Imagine coming home from a long day of work. In the car, you speak into your smartphone, giving commands to start the vacuum cleaner, preheat the oven and run the dishwasher.
After unlocking the front door with your iPhone, the lights automatically turn on as you walk into a clean living room, with the kitchen preparing itself for dinner.
That is the vision companies like LG and Samsung are selling at the Consumer Electronics Show (CES) this week in Las Vegas. Of course, "smart" appliances are nothing new. The big shift in 2014 will be how they communicate, paving the way for smart homes to become a regular fixturein as little as five years, Dr. Sanjay Sarma, director of digital learning at MIT, told NBC News.
"With both applications and technology, most of the things that we need already exist," he said. "The challenge now is making them work together seamlessly, in a way that the user finds intuitive and convenient."
That point isn't lost on tech companies. LG unveiled HomeChat, which lets you control all of your LG smart appliances via text. You can even ask your refrigerator questions like, "Do I have any beer?" and get a response — provided you tell the system every time you move beer in and out of the fridge. (Six-pack detecting technology, sadly, isn't standard yet).
Samsung debuted its own platform, Smart Home, which connects the Korean's company's new smart appliances with its roster of smartphones and tablets. That includes its Smart TV, because turning on the washing machine shouldn't mean taking a break from "Sunday Night Football."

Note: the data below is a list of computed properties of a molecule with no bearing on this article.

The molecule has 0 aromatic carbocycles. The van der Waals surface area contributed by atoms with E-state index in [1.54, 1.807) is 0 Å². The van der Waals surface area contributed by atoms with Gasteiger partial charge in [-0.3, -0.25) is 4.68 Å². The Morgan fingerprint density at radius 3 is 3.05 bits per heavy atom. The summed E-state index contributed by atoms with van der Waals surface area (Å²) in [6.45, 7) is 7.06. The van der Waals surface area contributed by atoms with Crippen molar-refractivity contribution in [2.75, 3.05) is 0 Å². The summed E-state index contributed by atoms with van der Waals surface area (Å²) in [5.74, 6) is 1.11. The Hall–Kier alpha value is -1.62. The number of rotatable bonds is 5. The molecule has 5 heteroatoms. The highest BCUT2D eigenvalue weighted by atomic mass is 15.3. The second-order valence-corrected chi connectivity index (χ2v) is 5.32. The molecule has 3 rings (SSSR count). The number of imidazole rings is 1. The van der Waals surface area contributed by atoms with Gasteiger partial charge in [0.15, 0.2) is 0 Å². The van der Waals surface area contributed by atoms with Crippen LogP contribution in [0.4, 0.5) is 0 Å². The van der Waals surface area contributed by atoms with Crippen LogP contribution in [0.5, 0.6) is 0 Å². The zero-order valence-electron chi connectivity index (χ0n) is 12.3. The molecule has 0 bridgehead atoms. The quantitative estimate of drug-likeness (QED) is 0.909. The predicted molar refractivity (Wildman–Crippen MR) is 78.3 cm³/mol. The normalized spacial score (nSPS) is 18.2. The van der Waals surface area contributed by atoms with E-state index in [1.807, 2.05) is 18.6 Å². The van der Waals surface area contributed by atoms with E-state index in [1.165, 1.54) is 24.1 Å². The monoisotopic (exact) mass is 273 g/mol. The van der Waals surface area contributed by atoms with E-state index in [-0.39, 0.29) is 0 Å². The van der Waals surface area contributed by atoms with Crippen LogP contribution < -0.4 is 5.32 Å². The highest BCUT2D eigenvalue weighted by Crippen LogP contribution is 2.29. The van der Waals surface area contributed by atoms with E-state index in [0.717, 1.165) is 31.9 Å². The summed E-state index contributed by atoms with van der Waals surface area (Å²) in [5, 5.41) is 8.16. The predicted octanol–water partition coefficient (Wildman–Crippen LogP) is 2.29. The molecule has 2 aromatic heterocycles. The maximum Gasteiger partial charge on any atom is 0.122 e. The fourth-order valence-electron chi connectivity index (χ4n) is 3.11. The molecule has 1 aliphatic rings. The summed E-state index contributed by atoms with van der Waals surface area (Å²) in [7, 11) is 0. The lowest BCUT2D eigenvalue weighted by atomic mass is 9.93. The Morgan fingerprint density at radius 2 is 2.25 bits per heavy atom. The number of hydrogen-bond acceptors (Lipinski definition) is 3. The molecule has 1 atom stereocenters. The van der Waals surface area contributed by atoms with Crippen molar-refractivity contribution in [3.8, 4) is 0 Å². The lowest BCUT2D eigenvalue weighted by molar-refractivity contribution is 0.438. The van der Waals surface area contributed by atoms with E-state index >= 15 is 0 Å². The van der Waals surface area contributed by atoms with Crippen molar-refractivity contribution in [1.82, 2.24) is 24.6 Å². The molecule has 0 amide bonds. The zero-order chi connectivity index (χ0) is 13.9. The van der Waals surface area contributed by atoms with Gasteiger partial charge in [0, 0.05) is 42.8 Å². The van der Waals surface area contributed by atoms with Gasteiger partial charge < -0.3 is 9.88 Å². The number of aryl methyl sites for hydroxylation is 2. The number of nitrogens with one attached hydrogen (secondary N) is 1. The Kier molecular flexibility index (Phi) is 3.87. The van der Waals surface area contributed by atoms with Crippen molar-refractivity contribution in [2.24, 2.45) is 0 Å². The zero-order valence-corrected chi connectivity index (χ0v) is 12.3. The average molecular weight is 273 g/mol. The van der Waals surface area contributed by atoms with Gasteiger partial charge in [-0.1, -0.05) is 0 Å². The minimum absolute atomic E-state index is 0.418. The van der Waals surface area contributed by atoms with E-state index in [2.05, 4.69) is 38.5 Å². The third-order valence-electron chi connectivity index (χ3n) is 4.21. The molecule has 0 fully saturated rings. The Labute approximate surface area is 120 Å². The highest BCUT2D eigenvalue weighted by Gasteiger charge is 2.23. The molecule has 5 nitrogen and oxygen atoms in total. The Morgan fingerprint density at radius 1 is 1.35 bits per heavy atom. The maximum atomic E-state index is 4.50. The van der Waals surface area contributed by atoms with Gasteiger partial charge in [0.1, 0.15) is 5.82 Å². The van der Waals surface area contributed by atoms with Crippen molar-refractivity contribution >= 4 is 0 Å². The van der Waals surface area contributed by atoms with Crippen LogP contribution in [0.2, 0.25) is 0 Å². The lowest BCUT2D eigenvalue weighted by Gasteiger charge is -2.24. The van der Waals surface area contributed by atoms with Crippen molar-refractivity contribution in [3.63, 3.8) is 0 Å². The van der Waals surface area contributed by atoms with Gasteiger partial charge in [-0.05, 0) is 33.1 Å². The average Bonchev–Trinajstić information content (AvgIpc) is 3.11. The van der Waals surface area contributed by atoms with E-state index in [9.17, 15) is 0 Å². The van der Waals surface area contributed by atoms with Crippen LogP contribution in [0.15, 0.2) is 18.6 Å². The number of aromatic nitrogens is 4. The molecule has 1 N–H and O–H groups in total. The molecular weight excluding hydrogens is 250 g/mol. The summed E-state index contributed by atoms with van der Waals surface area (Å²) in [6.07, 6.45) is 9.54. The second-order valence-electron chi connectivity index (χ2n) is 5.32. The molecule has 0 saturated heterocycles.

The list of smart home gear displayed at CES 2014 goes on: smartphone-controlled light bulbs, a connected crock pot and even a robot that works as both a mop and a vacuum cleaner.
The problem? If these products are built by different companies, they won't talk to each other, creating barriers toward building a completely connected smart home.
That problem will be solved in several ways, Sarma predicted.
"One option is that they will bang their heads together in a brutal war until one becomes the dominant design," he said. "Another is that they all declare a truce and decide that they need to set standards. If that's the case, smart homes could be only three years away."
The rise of smartphones, faster Wi-Fi connections, the popularity of the Nest thermostat — all of these have created conditions that make smart appliances seem less like a luxury and more like the natural next step in electronics.
Now smart appliances have to start talking to other brands — or connect to a common system on the cloud — to make even more progress. Once people know that their smart lock will be compatible with their smart light bulbs and home security system, they may be more likely to buy each, creating more demand and eventually lowering prices.
"There are no technical leaps required," Sarma said. "What we need is for the right systems to fall into place."